Student Voice


June 12, 2024


Movie uncovers Lennon’s life

October 21, 2010

A good movie is like a ninja, and a bad movie is like that toolbag in your history class who answers every question really matter of factly because he’s desperate to show everyone that he’s super cool or smart.

Good movies will distract you with what’s happening on screen, then silently sneak up from behind and plant an idea or emotional stimulus in your brain without you even noticing. With a bad movie, you become painfully aware of how hard it’s trying to make you think that it’s totally awesome, meanwhile you’re praying for time to go a little faster and eyeing up the hottie sitting two seats to your left.  This week’s movie fell somewhere in between these two extremes.

“Nowhere Boy” takes on the daunting task of putting part of the life of one of the world’s most iconic rock ’n’ roll figures on the silver screen. The film follows a teenage John Lennon through the parental trials and tribulations he faced while growing up in a suburb of Liverpool in the 40s and 50s.
The focus is on Lennon’s relationship with his aunt Mimi (Kirstin Scott Thomas) and his biological mother (Anne-Marie Duff).

The teenage Lennon is portrayed as the classic “rebel without a cause” type bad boy who steals from record stores, thinks school is for squares and goes around exposing himself to girls (...wait, what?).

The strain of the unanswered questions about his being raised by his aunt instead of his mother comes to a head at the climax of the film, leading to some violin-accompanied, emotional outbursts, regrettable bloody noses and smashed instruments, which are followed by a round of hugs for everyone.

John’s internal reactions to his predicament are presented in the form of some cryptic dream sequences he has throughout the movie. While the film depicts John’s introduction to Paul McCartney and George Harrison, and even the formation of The Beatles first incarnation as “The Quarrymen,” this is definitely not a “Beatles movie.” In fact, the word “Beatles” is never even mentioned, and there isn’t a single Beatles song on the soundtrack. This is one of the handful of good calls that the writers made, as that would undoubtedly have lead to a “rock star” type scenario, which nobody really wants. Much of the first half of the movie feels like it’s spent with the history class kid, as the focus is on John’s bad boy antics,  how everybody thinks he’s a good for nothing, and how he really needs to take his future seriously and blah blah blah. But about halfway through, just as you’ve had about enough of the history class kid, the film takes an upturn, and the good movie ninja drops from the ceiling axe-kicks you in the back of the head. The focus shifts to a little bit of a deeper level of emotional strain and the consequences of that strain. Again, this is not a “Beatles” movie. It’s a movie about familial love and what happens when that love that many of us take for granted is suddenly questioned.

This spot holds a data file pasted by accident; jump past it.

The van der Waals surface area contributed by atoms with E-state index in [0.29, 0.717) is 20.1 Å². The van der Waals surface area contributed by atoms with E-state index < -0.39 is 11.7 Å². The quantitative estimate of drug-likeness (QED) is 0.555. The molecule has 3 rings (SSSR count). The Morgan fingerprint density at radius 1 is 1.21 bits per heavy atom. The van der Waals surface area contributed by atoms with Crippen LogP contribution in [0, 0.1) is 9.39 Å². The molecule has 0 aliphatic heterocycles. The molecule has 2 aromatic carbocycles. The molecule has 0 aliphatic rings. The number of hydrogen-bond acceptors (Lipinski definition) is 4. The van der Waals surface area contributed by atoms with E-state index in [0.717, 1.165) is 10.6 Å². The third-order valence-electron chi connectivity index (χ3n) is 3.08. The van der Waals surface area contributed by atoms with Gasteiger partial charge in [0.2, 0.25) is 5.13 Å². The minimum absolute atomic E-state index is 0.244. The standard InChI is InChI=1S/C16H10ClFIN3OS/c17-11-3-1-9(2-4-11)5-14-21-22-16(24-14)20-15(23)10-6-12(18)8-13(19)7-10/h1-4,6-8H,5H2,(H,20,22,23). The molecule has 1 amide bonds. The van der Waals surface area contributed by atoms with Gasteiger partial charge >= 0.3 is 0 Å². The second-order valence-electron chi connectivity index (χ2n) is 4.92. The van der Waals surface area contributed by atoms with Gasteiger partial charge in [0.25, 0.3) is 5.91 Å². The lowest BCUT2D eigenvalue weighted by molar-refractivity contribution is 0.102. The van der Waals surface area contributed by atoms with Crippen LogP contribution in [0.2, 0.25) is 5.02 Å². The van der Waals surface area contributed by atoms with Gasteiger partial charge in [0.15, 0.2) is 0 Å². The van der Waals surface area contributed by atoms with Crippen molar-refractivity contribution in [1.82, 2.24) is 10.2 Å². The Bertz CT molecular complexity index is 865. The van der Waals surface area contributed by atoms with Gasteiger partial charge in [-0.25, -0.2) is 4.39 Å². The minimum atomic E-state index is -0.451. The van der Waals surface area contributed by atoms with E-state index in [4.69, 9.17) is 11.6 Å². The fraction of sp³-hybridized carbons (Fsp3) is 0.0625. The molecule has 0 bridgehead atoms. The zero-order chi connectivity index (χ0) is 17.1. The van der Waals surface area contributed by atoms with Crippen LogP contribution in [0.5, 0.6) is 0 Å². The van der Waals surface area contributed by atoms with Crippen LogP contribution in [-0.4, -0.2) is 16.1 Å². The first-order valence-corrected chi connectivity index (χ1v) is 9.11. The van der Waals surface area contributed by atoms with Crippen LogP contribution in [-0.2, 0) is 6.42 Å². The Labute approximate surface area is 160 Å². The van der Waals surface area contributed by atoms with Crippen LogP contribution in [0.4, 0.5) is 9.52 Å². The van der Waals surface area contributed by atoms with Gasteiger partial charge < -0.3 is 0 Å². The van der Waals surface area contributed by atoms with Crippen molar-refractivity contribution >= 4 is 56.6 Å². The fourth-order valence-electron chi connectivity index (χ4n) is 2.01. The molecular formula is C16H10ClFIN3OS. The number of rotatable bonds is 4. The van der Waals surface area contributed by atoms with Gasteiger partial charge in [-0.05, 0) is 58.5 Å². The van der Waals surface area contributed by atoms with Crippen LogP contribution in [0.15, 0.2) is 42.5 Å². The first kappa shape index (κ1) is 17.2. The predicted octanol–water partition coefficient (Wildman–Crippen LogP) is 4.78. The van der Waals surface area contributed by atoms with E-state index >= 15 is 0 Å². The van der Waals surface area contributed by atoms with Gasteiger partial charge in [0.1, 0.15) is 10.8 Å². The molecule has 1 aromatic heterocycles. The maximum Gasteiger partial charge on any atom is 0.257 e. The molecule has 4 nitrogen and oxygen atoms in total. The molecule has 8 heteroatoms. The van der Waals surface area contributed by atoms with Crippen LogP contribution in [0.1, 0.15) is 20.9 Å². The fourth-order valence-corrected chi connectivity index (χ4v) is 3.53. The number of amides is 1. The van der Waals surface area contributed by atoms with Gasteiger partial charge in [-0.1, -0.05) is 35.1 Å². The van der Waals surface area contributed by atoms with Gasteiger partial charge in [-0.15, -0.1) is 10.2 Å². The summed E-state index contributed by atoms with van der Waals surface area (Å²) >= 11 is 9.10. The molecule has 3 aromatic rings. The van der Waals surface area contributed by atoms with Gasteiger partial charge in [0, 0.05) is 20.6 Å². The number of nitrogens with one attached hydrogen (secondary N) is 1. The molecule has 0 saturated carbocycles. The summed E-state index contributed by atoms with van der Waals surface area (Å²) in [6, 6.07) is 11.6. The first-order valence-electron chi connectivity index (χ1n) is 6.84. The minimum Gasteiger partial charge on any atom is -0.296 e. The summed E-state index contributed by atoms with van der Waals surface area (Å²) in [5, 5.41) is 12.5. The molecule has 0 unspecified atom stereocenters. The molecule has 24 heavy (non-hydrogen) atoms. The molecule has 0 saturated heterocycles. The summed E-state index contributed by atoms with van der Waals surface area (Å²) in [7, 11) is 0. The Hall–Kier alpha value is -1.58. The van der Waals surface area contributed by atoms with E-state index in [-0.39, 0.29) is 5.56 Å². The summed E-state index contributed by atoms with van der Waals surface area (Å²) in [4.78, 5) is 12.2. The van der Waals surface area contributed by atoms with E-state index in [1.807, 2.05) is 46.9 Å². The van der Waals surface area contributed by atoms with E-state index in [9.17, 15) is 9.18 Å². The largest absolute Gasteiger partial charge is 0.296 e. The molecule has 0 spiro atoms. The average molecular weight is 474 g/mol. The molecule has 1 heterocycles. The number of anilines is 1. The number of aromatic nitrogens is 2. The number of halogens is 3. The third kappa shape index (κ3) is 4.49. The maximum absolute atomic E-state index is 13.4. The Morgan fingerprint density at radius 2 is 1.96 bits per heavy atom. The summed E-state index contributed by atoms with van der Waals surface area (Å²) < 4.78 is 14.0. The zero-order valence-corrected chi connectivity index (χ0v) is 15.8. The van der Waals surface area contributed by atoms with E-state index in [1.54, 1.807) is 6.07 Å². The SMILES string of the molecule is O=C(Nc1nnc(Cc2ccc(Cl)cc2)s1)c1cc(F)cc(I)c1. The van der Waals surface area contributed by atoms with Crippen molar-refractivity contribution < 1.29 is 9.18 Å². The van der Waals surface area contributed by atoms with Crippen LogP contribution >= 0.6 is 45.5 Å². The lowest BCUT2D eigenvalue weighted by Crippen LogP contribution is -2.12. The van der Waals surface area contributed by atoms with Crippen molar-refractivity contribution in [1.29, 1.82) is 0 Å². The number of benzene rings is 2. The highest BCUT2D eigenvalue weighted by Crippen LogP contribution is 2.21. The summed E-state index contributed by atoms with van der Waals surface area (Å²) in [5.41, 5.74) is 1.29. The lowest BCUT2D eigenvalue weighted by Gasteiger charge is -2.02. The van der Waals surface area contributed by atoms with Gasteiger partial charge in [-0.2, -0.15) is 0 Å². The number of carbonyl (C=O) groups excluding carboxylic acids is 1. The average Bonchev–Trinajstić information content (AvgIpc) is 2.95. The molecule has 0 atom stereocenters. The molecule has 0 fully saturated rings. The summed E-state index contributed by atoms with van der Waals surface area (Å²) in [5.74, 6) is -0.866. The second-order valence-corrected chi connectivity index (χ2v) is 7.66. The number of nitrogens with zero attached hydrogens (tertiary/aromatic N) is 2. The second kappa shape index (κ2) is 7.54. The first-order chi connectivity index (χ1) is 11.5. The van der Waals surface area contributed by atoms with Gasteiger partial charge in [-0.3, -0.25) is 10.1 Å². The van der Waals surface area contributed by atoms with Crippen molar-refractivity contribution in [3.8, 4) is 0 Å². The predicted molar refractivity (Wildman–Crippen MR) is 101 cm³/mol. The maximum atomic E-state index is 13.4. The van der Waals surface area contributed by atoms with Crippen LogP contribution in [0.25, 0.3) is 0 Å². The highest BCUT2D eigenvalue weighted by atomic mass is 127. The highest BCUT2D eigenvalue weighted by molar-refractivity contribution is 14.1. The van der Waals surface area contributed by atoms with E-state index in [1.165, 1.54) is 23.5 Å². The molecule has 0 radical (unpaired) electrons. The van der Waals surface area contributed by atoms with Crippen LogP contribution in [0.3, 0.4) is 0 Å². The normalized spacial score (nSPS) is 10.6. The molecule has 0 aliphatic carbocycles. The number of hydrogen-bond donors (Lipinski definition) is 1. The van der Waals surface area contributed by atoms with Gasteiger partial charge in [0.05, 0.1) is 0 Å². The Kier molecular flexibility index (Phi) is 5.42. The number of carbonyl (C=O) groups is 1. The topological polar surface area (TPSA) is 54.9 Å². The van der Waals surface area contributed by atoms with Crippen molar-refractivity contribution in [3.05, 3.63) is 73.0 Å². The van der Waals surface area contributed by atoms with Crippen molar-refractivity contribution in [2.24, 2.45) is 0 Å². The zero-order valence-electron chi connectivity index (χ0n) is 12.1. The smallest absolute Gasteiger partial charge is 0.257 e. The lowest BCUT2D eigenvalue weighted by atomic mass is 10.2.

Overall, the quality of the acting, writing, direction and whole production of the thing is maybe a step above something you might see on the Hallmark Channel.

Was it among the better movies I’ve ever seen? Not really.

Did it make me want to start a rock ‘n’ roll band?

Anthony Orlando is a math major and physics minor. He runs for the UW-River Falls cross country team. He once met Dan Auerbach and is a minor celebrity in Malaysia.